Another nation has joined the United States' moon-exploration framework.
Belgium signed the Artemis Accords on Tuesday (Jan. 23), becoming the 34th country to do so.
"Congratulations to Belgium on becoming the newest member of the Artemis Accords family," NASA Administrator Bill Nelson said in a statement. "It's clear that countries around the world understand the opportunity that space presents. As the 34th signatory of the Artemis Accords, Belgium is showing great leadership in committing to responsible exploration in the 21st century."
Related: What are the Artemis Accords?
As Nelson noted, the Artemis Accords lay out a set of principles for peaceful and responsible exploration of the final frontier — particularly the moon, which NASA is targeting with its Artemis program.
Artemis aims to establish a permanent, sustainable human presence on and around Earth's nearest neighbor by the end of the 2020s. NASA plans to achieve this goal with the help of a variety of commercial and international partners (including a number of Accord signatories).
Belgium joined up during a Tuesday ceremony at the Museum of Fine Arts in Brussels, with Hadja Lahbib and Thomas Dermine signing on behalf of the country.
"Joining the Artemis Accords reflects our logic of cooperation and enables Belgium to join the working group of states that have already signed," said Dermine. Dermine is Belgium's state secretary for economic recovery and strategic investments, and is in charge of science policy for the nation.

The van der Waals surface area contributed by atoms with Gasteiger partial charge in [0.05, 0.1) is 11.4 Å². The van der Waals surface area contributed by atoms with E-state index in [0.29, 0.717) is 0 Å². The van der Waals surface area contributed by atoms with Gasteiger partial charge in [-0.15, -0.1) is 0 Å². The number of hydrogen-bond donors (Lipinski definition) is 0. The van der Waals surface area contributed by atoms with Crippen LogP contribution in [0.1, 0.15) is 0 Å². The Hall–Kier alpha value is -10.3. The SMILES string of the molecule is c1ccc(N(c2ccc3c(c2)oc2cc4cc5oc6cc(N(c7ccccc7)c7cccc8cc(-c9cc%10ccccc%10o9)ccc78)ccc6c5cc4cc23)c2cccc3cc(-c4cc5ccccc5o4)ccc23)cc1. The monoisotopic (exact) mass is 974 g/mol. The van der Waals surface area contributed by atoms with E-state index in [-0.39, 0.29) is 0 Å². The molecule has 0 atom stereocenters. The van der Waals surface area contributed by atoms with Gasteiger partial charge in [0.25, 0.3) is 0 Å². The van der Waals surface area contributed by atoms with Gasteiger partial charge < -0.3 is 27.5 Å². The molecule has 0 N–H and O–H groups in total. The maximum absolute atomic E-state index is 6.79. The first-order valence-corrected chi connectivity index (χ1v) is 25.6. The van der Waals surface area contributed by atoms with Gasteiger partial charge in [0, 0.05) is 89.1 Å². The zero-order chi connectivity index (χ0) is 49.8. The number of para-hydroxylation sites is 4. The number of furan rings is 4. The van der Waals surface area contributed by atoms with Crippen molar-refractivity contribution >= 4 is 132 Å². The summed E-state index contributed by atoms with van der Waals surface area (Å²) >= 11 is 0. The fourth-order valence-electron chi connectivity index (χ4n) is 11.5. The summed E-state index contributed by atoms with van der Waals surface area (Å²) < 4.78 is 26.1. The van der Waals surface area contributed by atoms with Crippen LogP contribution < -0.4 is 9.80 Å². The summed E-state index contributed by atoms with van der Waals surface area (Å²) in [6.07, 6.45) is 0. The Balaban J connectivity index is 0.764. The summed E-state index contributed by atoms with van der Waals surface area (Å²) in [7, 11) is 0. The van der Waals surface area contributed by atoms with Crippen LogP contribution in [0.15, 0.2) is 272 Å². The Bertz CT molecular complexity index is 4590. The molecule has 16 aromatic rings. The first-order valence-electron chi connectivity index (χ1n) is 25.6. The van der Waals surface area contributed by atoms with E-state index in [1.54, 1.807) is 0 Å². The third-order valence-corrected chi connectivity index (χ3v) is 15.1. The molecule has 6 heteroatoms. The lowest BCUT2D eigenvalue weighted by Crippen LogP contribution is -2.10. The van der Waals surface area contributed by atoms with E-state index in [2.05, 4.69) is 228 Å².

"Belgium always has its feet on the ground and its head in the stars," added Lahbib. Lahbib is the nation's minister of foreign affairs, European affairs and foreign trade, and federal cultural institutions.
"Our country is one of the world leaders in space exploration," she said. "The signing of the Artemis Accords shows our ongoing commitment to sustainable and responsible space, and will strengthen ties with international partners. It will also open new economic opportunities for our companies, which have world-renowned expertise in the space sector."
NASA has launched one Artemis mission to date — Artemis 1, which sent an uncrewed Orion capsule to lunar orbit and back in late 2022. Artemis 2, which will send four astronauts around the moon, was recently delayed about nine months, to September 2025.
The United States isn't the only nation building a moon-exploration coalition. China is doing so as well, signing countries up to participate in its International Lunar Research Station (ILRS) program, which aims to build a moon base in the 2030s. So far, Azerbaijan, Belarus, Egypt, Pakistan, Russia, South Africa and Venezuela have signed up to cooperate with China on ILRS.
The Artemis Accords signees include a number of nations with significant space achievements including Canada, France, Germany, India, Israel, Japan, South Korea and the United Kingdom.
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Michael Wall is a Senior Space Writer with Space.com and joined the team in 2010. He primarily covers exoplanets, spaceflight and military space, but has been known to dabble in the space art beat. His book about the search for alien life, "Out There," was published on Nov. 13, 2018. Before becoming a science writer, Michael worked as a herpetologist and wildlife biologist. He has a Ph.D. in evolutionary biology from the University of Sydney, Australia, a bachelor's degree from the University of Arizona, and a graduate certificate in science writing from the University of California, Santa Cruz. To find out what his latest project is, you can follow Michael on Twitter.